Kent: Can you do that for me?

Hugh (smiling): As a matter of fact, I’ve taken the liberty of creating a baseline forecast for your firm assuming 6% not 10% annual growth in existing revenues and employee productivity growing at the industry average of approximately 2.5% per year. Let’s take a look.

A new projection fills the rear wall.

Forecast for Kent Wynn & Co.

Topline Initiatives for 6% Annual Revenue Growth

Kent: Wow. Not very inspiring, is it? If I’m reading this correctly, we’re seeing an increase in value per share of only 5.7 percent per year over the next three years.

Hugh: I’m sorry to say that’s true. But remember: this forecast doesn’t reflect any actions you might take to improve productivity. For a firm like yours, we’d like to see productivity growth—that is, increased revenues per employee—between 5 percent and 7 percent per year.

Kent: That’s pretty aggressive!

Hugh: Perhaps. But consider this: Even when their operating margins improve modestly or not at all, the top brokers achieve per-employee revenue increases of about 3 percent per year. So to achieve a 6 percent increase, you’d be improving your employees’ overall productivity level by only 3 percent per year relative to your industry peers.

Kent: Three percent, eh? We could do that!

Hugh: And if you do, take a look at what happens. Instead of growing by only 5.7 percent, your value per share increases by more than 10.0 percent per year for each of the next three years!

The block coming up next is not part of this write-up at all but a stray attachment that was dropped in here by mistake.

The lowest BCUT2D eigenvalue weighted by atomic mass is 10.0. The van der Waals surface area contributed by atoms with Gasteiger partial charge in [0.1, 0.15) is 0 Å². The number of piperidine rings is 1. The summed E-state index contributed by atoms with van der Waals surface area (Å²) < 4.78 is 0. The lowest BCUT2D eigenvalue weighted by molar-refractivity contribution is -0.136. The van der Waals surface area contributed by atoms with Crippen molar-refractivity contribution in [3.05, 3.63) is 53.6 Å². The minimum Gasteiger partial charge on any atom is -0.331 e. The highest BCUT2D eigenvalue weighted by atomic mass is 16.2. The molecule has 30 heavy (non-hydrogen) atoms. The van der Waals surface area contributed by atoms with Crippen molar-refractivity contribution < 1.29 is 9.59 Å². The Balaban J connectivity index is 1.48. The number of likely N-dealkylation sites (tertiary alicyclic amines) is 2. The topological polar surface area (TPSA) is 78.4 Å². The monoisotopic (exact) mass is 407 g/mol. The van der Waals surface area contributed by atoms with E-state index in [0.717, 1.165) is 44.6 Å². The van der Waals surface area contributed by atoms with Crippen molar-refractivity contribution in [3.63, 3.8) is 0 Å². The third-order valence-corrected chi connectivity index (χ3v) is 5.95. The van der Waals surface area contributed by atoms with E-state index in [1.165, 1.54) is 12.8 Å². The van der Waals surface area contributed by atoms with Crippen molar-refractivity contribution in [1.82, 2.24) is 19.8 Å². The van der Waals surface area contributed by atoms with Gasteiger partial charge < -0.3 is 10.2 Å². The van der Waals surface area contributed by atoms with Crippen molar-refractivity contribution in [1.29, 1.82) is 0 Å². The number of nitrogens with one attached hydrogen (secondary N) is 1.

A new chart is projected onto the rear wall.

Revised Forecast for Kent Wynn & Co.

Incorporating Productivity Initiatives into the Plan

Hugh: Of course, internal initiatives such as restructuring work flow or altering compensation plans to encourage growth are only part of the story. You also need to look at growth opportunities that come from outside.

Kent: If you’re talking about acquisitions, we’ve made good progress there. I told you about that acquisition just over a year ago with $1.1 million in revenue. As a result, our revenues grew by 19 percent, EBITDA increased by 23 percent, and total company value increased by 15 percent.

Hugh (prompting): And your value per share?

Kent (looking slightly embarrassed): Yeah, you got me there. We issued shares in our company to the seller, which increased the total number of shares outstanding. And that’s why value per share increased by only 6 percent.

Hugh: Let’s take a look at that deal to see whether it might have had a different outcome. As I recall, you paid 2.25 times the $1.1 million in acquired revenues, for a total purchase price of $2.475 million.

Kent: Correct. We paid $1.114 million in cash at the close and the remaining $1.361 million in stock—30,590 new shares, using our latest valuation to establish the price per share. Guy Wiley thought this was a good deal.

Hugh: But what multiple of EBITDA did you pay?

Kent: The same multiple as our own valuation—8.00. Guy Wiley showed us how the acquisition would produce a pro forma EBITDA of $308,000, or a 28 percent margin.

Hugh: Seemed reasonable, didn’t it? But let’s put aside the context of the market. Let’s take a peek at the deal in terms of how it affects you and your operation assuming you grow productivity at 2.5% per year. Suppose you didn’t do the deal at all?

Kent: What do you mean?

A new table appears projected on the rear wall.

To Deal or Not to Deal?

Kent: Holy Moley! You mean to tell me that I actually lost value per share on the acquisition? Then why do so many firms acquire brokers in order to grow? Surely so many people can’t be all wrong…can they?